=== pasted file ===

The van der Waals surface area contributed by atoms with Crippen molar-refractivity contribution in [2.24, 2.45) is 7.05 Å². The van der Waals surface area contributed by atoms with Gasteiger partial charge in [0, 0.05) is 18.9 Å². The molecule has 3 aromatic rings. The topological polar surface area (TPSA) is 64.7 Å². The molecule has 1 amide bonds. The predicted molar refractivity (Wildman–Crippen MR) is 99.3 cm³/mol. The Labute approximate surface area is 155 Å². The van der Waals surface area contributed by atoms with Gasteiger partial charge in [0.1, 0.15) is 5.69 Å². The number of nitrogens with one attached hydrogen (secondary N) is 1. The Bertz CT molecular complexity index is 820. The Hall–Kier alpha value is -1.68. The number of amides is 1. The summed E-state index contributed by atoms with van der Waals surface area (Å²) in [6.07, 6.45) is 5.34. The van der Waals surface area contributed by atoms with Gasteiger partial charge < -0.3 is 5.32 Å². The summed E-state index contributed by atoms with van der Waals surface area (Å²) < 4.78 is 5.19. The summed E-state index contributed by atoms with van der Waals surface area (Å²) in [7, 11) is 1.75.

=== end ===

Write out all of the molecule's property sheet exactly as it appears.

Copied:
The van der Waals surface area contributed by atoms with Crippen molar-refractivity contribution in [2.24, 2.45) is 7.05 Å². The van der Waals surface area contributed by atoms with Gasteiger partial charge in [0, 0.05) is 18.9 Å². The molecule has 3 aromatic rings. The topological polar surface area (TPSA) is 64.7 Å². The molecule has 1 amide bonds. The predicted molar refractivity (Wildman–Crippen MR) is 99.3 cm³/mol. The Labute approximate surface area is 155 Å². The van der Waals surface area contributed by atoms with Gasteiger partial charge in [0.1, 0.15) is 5.69 Å². The number of nitrogens with one attached hydrogen (secondary N) is 1. The Bertz CT molecular complexity index is 820. The Hall–Kier alpha value is -1.68. The number of amides is 1. The summed E-state index contributed by atoms with van der Waals surface area (Å²) in [6.07, 6.45) is 5.34. The van der Waals surface area contributed by atoms with Gasteiger partial charge < -0.3 is 5.32 Å². The summed E-state index contributed by atoms with van der Waals surface area (Å²) < 4.78 is 5.19. The summed E-state index contributed by atoms with van der Waals surface area (Å²) in [7, 11) is 1.75.